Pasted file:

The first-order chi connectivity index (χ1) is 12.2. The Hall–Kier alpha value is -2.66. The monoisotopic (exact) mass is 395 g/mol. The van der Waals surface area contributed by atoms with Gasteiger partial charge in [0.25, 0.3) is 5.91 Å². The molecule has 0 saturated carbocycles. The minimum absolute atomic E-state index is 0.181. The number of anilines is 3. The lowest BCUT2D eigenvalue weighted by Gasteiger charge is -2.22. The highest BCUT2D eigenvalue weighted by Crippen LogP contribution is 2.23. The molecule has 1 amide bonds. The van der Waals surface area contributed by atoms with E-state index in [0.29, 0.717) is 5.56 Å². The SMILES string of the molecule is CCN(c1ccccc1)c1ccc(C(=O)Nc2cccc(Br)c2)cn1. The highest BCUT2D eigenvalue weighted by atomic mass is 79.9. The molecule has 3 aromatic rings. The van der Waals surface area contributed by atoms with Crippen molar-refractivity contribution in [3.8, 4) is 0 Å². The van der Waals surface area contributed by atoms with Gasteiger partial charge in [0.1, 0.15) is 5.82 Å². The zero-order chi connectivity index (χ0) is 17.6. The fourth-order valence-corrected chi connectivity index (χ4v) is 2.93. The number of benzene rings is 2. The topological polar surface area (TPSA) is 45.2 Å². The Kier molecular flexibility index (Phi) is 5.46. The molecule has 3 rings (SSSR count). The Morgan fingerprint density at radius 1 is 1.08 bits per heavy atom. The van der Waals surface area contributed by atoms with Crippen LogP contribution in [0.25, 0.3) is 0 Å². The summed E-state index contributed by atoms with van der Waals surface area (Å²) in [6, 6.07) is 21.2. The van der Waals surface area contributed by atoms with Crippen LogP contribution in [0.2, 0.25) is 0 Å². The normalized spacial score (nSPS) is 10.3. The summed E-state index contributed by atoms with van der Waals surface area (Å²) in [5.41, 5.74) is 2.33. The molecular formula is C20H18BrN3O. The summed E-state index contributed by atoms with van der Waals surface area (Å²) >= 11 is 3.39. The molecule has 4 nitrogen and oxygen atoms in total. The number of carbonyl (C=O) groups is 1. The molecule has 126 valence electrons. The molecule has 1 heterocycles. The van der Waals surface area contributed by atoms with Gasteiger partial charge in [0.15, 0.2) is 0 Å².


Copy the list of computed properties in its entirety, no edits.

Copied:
The first-order chi connectivity index (χ1) is 12.2. The Hall–Kier alpha value is -2.66. The monoisotopic (exact) mass is 395 g/mol. The van der Waals surface area contributed by atoms with Gasteiger partial charge in [0.25, 0.3) is 5.91 Å². The molecule has 0 saturated carbocycles. The minimum absolute atomic E-state index is 0.181. The number of anilines is 3. The lowest BCUT2D eigenvalue weighted by Gasteiger charge is -2.22. The highest BCUT2D eigenvalue weighted by Crippen LogP contribution is 2.23. The molecule has 1 amide bonds. The van der Waals surface area contributed by atoms with E-state index in [0.29, 0.717) is 5.56 Å². The SMILES string of the molecule is CCN(c1ccccc1)c1ccc(C(=O)Nc2cccc(Br)c2)cn1. The highest BCUT2D eigenvalue weighted by atomic mass is 79.9. The molecule has 3 aromatic rings. The van der Waals surface area contributed by atoms with Crippen molar-refractivity contribution in [3.8, 4) is 0 Å². The van der Waals surface area contributed by atoms with Gasteiger partial charge in [0.1, 0.15) is 5.82 Å². The zero-order chi connectivity index (χ0) is 17.6. The fourth-order valence-corrected chi connectivity index (χ4v) is 2.93. The number of benzene rings is 2. The topological polar surface area (TPSA) is 45.2 Å². The Kier molecular flexibility index (Phi) is 5.46. The molecule has 3 rings (SSSR count). The Morgan fingerprint density at radius 1 is 1.08 bits per heavy atom. The van der Waals surface area contributed by atoms with Crippen LogP contribution in [0.25, 0.3) is 0 Å². The summed E-state index contributed by atoms with van der Waals surface area (Å²) in [6, 6.07) is 21.2. The van der Waals surface area contributed by atoms with Crippen LogP contribution in [0.2, 0.25) is 0 Å². The normalized spacial score (nSPS) is 10.3. The summed E-state index contributed by atoms with van der Waals surface area (Å²) in [5.41, 5.74) is 2.33. The molecular formula is C20H18BrN3O. The summed E-state index contributed by atoms with van der Waals surface area (Å²) >= 11 is 3.39. The molecule has 4 nitrogen and oxygen atoms in total. The number of carbonyl (C=O) groups is 1. The molecule has 126 valence electrons. The molecule has 1 heterocycles. The van der Waals surface area contributed by atoms with Gasteiger partial charge in [0.15, 0.2) is 0 Å².